I learned that it’s not a bad thing to ask a ton of questions at an internship

by Teena Nawabi

I interned this semester with “The Call,” an interactive news show that feeds off the calls and emails of viewers. It’s not a traditional news show, so I was confused about what to expect. On my first day, I was introduced to the producer, Natasha Alagarasan. She then introduced me to the show’s host, John Schiumo, and the associate producer, Jenni Kim. Then, Jenni took over. She showed me the program they used, called Dalet. I was intimidated because I had never used it before, but all it really is is a different, less advanced version of Final Cut Pro. It’s easy to master, and since we learn how to use Final Cut in class at Stony Brook, I think it was even easier for me to learn than for other interns.

Coming in to my internship, I had learned that asking questions is always a good way to learn, so I asked as many as I could. I’m glad I did, because every question I had was met with an informative answer. NY1 News was the first broadcast channel I interned with. I didn’t know what to expect. On one hand, I had heard from classmates with experience at NY1 that it was a very hands-on and interactive internship. On the other hand, I recalled horror stories from other students about fetching their producers coffee and starting at a computer all day. So it was safe to say that coming in, I had no idea what to expect.

Over the course of my time at “The Call,” I helped reporter Rachel Smith conduct man-on-the-street interviews, or MOS, cut SOTS and VO for the show, ran teleprompter, and practiced writing scripts. I also went out with a shooter and reporter on a day that “The Call” wasn’t airing.

I learned a lot about shooting from Rachel. She taught me how to hold a camera so that it was steady without using a tripod (it’s apparently mostly in the footwork!), what kinds of shots to get, and just general information about technology used in the broadcast news world. From Jenni, John and Natasha, I learned about things like cutting SOTS that were both accurate and compelling and using “broadcast language” while writing a script. It was a very educational experience, and I never felt that I was doing “busy work” or being undermined because I was just an intern.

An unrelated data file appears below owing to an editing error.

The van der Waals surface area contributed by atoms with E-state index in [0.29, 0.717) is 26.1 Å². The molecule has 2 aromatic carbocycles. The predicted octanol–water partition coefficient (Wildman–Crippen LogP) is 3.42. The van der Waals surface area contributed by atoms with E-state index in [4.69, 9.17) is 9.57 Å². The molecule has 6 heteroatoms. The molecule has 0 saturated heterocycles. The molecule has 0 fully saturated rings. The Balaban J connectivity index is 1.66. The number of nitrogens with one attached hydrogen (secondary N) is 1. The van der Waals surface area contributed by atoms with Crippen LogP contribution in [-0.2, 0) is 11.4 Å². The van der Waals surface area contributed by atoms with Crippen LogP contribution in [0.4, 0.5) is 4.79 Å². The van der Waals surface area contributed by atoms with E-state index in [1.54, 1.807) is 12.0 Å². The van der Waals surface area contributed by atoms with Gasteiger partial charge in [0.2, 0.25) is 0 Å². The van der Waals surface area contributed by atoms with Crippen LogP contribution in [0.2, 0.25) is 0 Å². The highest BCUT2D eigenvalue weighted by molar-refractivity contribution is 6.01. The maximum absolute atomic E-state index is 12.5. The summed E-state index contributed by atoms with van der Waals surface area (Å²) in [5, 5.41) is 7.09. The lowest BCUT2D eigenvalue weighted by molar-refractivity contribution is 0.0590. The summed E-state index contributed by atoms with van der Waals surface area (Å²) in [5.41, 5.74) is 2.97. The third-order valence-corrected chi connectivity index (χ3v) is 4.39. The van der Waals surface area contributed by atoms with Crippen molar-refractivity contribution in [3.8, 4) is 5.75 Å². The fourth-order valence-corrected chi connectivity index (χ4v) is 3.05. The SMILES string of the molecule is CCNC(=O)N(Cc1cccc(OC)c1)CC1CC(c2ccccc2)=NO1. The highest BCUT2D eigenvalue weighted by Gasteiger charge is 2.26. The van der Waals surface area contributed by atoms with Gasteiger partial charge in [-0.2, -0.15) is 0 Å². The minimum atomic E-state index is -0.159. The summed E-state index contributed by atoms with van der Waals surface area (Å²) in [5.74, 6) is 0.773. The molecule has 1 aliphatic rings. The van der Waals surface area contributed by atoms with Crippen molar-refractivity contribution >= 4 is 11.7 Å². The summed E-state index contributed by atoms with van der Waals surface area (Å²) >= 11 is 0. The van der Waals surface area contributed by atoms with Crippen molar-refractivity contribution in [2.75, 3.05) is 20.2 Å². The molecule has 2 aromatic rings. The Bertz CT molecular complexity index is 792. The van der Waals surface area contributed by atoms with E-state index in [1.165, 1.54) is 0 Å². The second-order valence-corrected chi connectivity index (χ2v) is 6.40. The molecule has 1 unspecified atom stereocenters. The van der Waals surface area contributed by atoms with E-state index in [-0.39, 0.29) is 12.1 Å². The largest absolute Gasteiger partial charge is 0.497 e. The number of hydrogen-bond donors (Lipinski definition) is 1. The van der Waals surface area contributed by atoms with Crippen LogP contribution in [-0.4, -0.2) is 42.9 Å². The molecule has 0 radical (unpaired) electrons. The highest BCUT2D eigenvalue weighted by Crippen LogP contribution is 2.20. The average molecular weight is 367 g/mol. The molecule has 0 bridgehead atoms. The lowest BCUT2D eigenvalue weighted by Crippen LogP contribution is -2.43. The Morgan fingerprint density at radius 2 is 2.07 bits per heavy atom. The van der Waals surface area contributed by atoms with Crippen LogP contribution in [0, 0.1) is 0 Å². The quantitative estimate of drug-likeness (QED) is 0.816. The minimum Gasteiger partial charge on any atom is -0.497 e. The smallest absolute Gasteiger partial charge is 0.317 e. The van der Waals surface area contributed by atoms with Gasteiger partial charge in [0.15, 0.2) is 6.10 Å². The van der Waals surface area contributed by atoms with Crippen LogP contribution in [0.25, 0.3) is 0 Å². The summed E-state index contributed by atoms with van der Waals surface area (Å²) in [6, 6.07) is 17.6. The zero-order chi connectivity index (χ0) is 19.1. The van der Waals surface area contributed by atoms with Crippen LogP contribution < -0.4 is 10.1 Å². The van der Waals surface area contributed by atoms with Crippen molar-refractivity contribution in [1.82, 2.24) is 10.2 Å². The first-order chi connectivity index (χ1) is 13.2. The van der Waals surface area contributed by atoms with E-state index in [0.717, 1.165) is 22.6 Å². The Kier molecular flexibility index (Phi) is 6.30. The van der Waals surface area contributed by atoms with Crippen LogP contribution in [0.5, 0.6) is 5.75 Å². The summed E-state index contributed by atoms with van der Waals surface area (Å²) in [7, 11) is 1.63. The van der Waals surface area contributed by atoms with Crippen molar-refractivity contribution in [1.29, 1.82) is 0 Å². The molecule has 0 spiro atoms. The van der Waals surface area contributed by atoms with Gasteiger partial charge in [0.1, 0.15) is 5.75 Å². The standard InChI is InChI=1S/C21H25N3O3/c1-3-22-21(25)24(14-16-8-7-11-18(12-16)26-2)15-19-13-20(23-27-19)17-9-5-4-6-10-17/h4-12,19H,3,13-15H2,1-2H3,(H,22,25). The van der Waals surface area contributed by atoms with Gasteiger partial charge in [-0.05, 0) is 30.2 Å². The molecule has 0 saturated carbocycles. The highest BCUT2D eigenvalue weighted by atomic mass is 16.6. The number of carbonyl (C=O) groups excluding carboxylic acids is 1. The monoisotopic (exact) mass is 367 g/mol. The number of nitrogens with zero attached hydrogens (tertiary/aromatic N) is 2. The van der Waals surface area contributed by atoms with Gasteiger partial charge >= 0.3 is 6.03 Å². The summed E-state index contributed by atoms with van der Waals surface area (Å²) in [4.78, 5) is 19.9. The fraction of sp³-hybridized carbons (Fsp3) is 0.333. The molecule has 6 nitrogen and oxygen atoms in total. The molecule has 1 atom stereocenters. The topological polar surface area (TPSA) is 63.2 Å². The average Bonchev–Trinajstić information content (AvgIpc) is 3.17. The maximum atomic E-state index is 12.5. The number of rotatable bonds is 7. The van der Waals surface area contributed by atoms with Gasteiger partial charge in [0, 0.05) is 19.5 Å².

Going into the internship, I wish I had known how important it was to really put yourself out there. I kind of thought I’d just walk in, finish my internship, and come out a better journalist on my own. That was untrue. I needed to ask questions and be somewhat pushy about doing things. Sometimes the producers get busy, and they sort of forget that you’ve finished your work. I’d always felt bad asking for more work, but in this internship you have to be assertive – they actually appreciate that.

Any SOJ student looking into an internship with NY1 News will not be disappointed. Everyone there is extremely friendly, down to the doorman. If you come in ready to work and show the staff you genuinely want to be there, they’ll pick up on that and share what they know with you. My advice is to ask a lot of questions, because that saved me in a lot of cases, but remember the answers to them so you’re not asking the same questions over and over again. Also, be prepared to receive criticism. Your work isn’t always going to be perfect, and the suggestions that the producers make are just as much for you as it is for them. They genuinely want you to learn; most of them were interns themselves at one point. Handle criticism, ask questions, and be inquisitive, and an internship at NY1 News could be one of the best learning experiences of your undergrad career. It certainly was one of mine.